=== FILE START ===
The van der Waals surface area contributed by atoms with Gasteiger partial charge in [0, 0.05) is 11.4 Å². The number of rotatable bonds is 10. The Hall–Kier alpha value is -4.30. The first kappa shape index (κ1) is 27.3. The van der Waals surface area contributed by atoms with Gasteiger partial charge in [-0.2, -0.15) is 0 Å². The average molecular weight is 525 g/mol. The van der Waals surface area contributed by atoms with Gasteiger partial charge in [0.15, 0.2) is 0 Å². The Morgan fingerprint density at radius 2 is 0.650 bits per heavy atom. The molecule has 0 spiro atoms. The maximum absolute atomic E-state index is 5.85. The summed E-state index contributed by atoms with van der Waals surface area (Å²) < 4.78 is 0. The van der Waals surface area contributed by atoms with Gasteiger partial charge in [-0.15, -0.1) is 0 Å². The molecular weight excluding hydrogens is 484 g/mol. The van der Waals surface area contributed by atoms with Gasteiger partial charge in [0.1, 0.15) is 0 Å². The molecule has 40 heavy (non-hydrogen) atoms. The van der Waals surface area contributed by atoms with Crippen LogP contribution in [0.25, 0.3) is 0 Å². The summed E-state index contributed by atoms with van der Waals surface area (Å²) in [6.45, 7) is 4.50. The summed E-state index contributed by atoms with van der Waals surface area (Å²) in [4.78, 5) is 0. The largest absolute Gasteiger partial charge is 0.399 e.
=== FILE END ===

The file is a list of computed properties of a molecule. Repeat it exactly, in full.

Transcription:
The van der Waals surface area contributed by atoms with Gasteiger partial charge in [0, 0.05) is 11.4 Å². The number of rotatable bonds is 10. The Hall–Kier alpha value is -4.30. The first kappa shape index (κ1) is 27.3. The van der Waals surface area contributed by atoms with Gasteiger partial charge in [-0.2, -0.15) is 0 Å². The average molecular weight is 525 g/mol. The van der Waals surface area contributed by atoms with Gasteiger partial charge in [0.15, 0.2) is 0 Å². The Morgan fingerprint density at radius 2 is 0.650 bits per heavy atom. The molecule has 0 spiro atoms. The maximum absolute atomic E-state index is 5.85. The summed E-state index contributed by atoms with van der Waals surface area (Å²) < 4.78 is 0. The van der Waals surface area contributed by atoms with Gasteiger partial charge in [-0.15, -0.1) is 0 Å². The molecular weight excluding hydrogens is 484 g/mol. The van der Waals surface area contributed by atoms with Gasteiger partial charge in [0.1, 0.15) is 0 Å². The molecule has 40 heavy (non-hydrogen) atoms. The van der Waals surface area contributed by atoms with Crippen LogP contribution in [0.25, 0.3) is 0 Å². The summed E-state index contributed by atoms with van der Waals surface area (Å²) in [6.45, 7) is 4.50. The summed E-state index contributed by atoms with van der Waals surface area (Å²) in [4.78, 5) is 0. The largest absolute Gasteiger partial charge is 0.399 e.